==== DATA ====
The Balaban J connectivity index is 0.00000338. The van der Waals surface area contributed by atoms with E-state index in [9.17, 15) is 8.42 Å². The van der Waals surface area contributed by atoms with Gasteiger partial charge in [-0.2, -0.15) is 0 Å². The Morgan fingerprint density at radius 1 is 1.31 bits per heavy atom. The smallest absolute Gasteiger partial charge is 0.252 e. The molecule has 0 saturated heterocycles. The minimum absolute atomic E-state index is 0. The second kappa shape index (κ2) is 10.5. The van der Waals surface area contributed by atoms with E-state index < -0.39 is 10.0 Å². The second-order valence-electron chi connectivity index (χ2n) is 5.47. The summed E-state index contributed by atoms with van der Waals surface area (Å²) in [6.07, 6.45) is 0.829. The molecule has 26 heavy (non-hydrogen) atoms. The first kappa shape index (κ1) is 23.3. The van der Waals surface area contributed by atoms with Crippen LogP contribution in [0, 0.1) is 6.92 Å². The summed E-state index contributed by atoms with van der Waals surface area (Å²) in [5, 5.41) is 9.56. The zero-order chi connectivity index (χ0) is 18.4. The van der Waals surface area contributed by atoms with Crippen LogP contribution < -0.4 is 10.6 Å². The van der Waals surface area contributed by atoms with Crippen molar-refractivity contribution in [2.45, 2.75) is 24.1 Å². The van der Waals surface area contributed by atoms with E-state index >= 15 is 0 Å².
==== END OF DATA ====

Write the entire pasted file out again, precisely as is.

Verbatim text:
The Balaban J connectivity index is 0.00000338. The van der Waals surface area contributed by atoms with E-state index in [9.17, 15) is 8.42 Å². The van der Waals surface area contributed by atoms with Gasteiger partial charge in [-0.2, -0.15) is 0 Å². The Morgan fingerprint density at radius 1 is 1.31 bits per heavy atom. The smallest absolute Gasteiger partial charge is 0.252 e. The molecule has 0 saturated heterocycles. The minimum absolute atomic E-state index is 0. The second kappa shape index (κ2) is 10.5. The van der Waals surface area contributed by atoms with E-state index < -0.39 is 10.0 Å². The second-order valence-electron chi connectivity index (χ2n) is 5.47. The summed E-state index contributed by atoms with van der Waals surface area (Å²) in [6.07, 6.45) is 0.829. The molecule has 26 heavy (non-hydrogen) atoms. The first kappa shape index (κ1) is 23.3. The van der Waals surface area contributed by atoms with Crippen LogP contribution in [0, 0.1) is 6.92 Å². The summed E-state index contributed by atoms with van der Waals surface area (Å²) in [5, 5.41) is 9.56. The zero-order chi connectivity index (χ0) is 18.4. The van der Waals surface area contributed by atoms with Crippen LogP contribution < -0.4 is 10.6 Å². The van der Waals surface area contributed by atoms with Crippen molar-refractivity contribution in [2.45, 2.75) is 24.1 Å². The van der Waals surface area contributed by atoms with E-state index >= 15 is 0 Å².